Gandhi, K. K. and Foulds, J. and Steinberg, M. B. and Lu, S.-E. and Williams, J. M.
BACKGROUND: Lower rates of smoking cessation and higher rates of lung cancer in African American (AA) smokers may be linked to their preference for mentholated cigarettes. AIM: This study assessed the relationship between menthol smoking, race/ethnicity and smoking cessation among a diverse cohort of 1688 patients attending a specialist smoking cessation service. RESULTS: 46% of the patients smoked mentholated cigarettes, but significantly more AA (81%) and Latino (66%) patients than Whites (32%) smoked menthols. AA and Latino menthol smokers smoked significantly fewer cigarettes per day (CPD) than non-menthol smokers (15.7 vs. 20.3, for AA, and 17.0 vs. 22.1, for Latinos), with no differences among White menthol and non-menthol smokers. At 4-week follow up, AA, Latino and White non-menthol smokers had similar quit rates (54%, 50% and 50% respectively). In contrast, among menthol smokers, AAs and Latinos had lower quit rates (30% and 23% respectively) compared with Whites (43%, p < 0.001). AA and Latino menthol smokers had significantly lower odds of quitting [odds ratio (OR) = 0.34; 95% CI = 0.17, 0.69 for AA, and OR = 0.32; 95% CI = 0.16, 0.62 for Latinos] than their non-menthol counterparts. At 6-month follow up, a similar trend was observed for the race/ethnicity subgroups, with AA menthol smokers having half the odds of being abstinent compared with AA non-menthol smokers (OR = 0.48; 95% CI = 0.25, 0.9). CONCLUSIONS: Despite smoking fewer CPD, AA and Latino menthol smokers experience reduced success in quitting as compared with non-menthol smokers within the same ethnic/racial groups.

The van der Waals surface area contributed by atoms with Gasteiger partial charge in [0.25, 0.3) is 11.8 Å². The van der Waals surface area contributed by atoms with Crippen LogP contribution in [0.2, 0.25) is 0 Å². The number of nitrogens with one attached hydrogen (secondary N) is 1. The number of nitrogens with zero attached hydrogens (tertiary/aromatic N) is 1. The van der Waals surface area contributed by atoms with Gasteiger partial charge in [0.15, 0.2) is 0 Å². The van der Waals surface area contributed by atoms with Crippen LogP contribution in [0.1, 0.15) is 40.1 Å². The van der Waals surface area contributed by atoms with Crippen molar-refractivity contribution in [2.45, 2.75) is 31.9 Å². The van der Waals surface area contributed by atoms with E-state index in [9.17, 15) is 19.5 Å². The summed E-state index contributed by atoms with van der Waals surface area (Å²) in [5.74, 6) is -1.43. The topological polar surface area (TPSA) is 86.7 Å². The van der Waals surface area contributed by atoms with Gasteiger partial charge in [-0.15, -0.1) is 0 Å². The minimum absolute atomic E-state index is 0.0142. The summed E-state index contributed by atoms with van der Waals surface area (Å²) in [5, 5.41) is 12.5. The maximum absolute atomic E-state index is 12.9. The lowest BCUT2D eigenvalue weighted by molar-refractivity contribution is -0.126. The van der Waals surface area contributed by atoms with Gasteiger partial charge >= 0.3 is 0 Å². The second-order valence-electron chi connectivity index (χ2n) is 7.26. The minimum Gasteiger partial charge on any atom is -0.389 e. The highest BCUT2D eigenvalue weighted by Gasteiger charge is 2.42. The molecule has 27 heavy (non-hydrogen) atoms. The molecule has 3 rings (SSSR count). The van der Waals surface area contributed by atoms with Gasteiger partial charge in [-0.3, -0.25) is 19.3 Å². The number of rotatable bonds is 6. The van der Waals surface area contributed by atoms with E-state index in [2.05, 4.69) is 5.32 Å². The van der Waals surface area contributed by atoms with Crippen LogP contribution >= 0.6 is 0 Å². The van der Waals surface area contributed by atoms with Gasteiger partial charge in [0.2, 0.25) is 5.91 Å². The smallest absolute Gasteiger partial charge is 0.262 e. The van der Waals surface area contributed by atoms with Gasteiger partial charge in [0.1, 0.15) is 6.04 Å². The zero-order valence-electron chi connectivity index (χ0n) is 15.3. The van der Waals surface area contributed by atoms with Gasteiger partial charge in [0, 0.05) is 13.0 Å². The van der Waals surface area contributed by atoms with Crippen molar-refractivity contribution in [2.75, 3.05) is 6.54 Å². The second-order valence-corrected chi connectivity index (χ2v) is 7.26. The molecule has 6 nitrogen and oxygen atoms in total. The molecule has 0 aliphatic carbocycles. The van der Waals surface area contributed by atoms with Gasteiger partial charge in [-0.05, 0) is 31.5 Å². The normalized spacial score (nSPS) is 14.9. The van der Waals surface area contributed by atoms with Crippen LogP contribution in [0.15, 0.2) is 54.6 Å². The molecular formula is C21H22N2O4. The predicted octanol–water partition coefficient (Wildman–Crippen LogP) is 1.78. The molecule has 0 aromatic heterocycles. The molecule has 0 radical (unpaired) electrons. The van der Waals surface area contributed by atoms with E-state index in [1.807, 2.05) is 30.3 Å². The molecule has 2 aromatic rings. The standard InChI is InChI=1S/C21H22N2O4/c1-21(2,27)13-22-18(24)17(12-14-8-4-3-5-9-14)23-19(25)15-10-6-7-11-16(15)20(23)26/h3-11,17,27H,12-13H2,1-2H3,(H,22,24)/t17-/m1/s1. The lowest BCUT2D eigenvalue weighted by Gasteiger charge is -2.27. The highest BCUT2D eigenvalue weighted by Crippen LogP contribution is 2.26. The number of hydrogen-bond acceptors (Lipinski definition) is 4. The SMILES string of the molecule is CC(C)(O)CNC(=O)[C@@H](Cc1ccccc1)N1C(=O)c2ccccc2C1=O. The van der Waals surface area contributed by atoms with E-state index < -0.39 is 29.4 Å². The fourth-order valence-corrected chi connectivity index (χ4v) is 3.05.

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|Additional Information:||This article is available at the publisher’s Web site. Access to the full text is subject to the publisher’s access restrictions.|
|Uncontrolled Keywords:||smoking cessation, lung cancer, African American, mentholated cigarettes, Latino|
|Subjects:||Health > Public Health > Chronic Illness & Diseases > Cancer|
Health > Public Health > Health Risk Factors > Smoking & Tobacco Use
Research > studies
|Depositing User:||Users 141 not found.|
|Date Deposited:||25 Jun 2011 19:35|
|Last Modified:||25 Jun 2011 19:35|
|Link to this item (URI):||http://health-equity.pitt.edu/id/eprint/2629|
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